Mom Jeans, Just Friends, Awakebutstillinbed

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Mom Jeans lead vocal and guitar, Eric Butler

Words by Brooklyn Fellner                                                                            Photos by Kayla Aughenbaugh

Union Transfer was particularly spooky this Halloween as they welcomed Mom Jeans, Just Friends, Retirement Party, and Awakebutstillinbed to their stage. With a large following, Mom Jeans announced on Instagram that they wanted everyone to dress up for their show. So, the Union Transfer was jam-packed with bloodied bodies, fairy princesses, and Dragon Ball Z characters that transformed the floor from pop-punk kids into a sea of disguised music lovers. The high ceilings and old architecture was the perfect setting for the holiday, as fog machines began to pump the floor with eerie faux smoke. Arriving in time for Awakebutstillinbed, I was greeted by the lead singer, Shannon Taylor in the lobby of the building next to a row of merch tables. She frantically gave me a press pass labeled “Nerd,” which I suppose was a joke made up by the box office at the UT. Shannon was then on stage setting up with her band two minutes later.

The band opened with a song about Philly, as Shannon disclosed she had lived here for some time. Paying homage to the city, Shannon credits her development as a DIY artist to the punk and emo culture that Philadelphia has to offer. A fast paced guitar mixed with a downcast melody and a hoarse, female voice radiated emo vibrations throughout the venue. Taylor’s voice resonated through UT, echoing with every scream she belted into the microphone. She moved all over the stage between verses, headbanging with her bandmates and slamming on her guitar in unison with the bassist. When it came to their third song, “fathers,” a more upbeat song with punk influences, the audience as well as the band were in sync with each other and it became clear to me that Awakebutstillinbed had a huge following in Philadelphia.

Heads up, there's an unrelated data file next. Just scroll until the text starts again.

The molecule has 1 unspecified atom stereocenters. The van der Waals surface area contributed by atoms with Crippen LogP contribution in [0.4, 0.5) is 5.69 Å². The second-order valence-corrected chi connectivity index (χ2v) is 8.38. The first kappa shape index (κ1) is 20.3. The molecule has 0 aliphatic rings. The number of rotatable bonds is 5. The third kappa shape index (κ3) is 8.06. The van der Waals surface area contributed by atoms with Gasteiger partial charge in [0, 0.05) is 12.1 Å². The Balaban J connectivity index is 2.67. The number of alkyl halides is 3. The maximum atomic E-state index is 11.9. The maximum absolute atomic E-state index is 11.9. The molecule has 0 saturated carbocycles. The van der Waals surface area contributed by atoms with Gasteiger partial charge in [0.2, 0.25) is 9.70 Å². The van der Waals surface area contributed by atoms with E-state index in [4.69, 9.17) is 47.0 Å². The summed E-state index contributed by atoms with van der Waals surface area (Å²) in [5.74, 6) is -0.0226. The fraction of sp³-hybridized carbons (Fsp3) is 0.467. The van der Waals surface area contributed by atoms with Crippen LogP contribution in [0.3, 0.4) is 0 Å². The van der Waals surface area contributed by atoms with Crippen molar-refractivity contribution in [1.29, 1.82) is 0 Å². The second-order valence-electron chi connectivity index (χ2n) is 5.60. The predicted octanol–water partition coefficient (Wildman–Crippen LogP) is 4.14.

As the set went on, the music became more depressing in a thoughtful way, not a “this-is-so-sad-I-want-to-cry” type of way, but as a heartfelt connection to the feelings Shannon had. The last song played was particularly filled with emotion, and the band truly portrayed that as they played. The dark, soulful song ended with Shannon throwing her guitar under her arm, across her back and finishing with her chilling lyrics alone in the microphone. After the short set, Taylor escorted myself and Kayla backstage for an interview. There were several backstage rooms equipped with a large couch where Shannon plopped down on and began eating chicken wings. Her drummer and father accompanied us as we did the interview…. (interview at end of article).

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Concert Review/Interview: tUnE-yArDs with Sylvan Esso @ Union Transfer (June 15, 2014)

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By Esmail Hamidi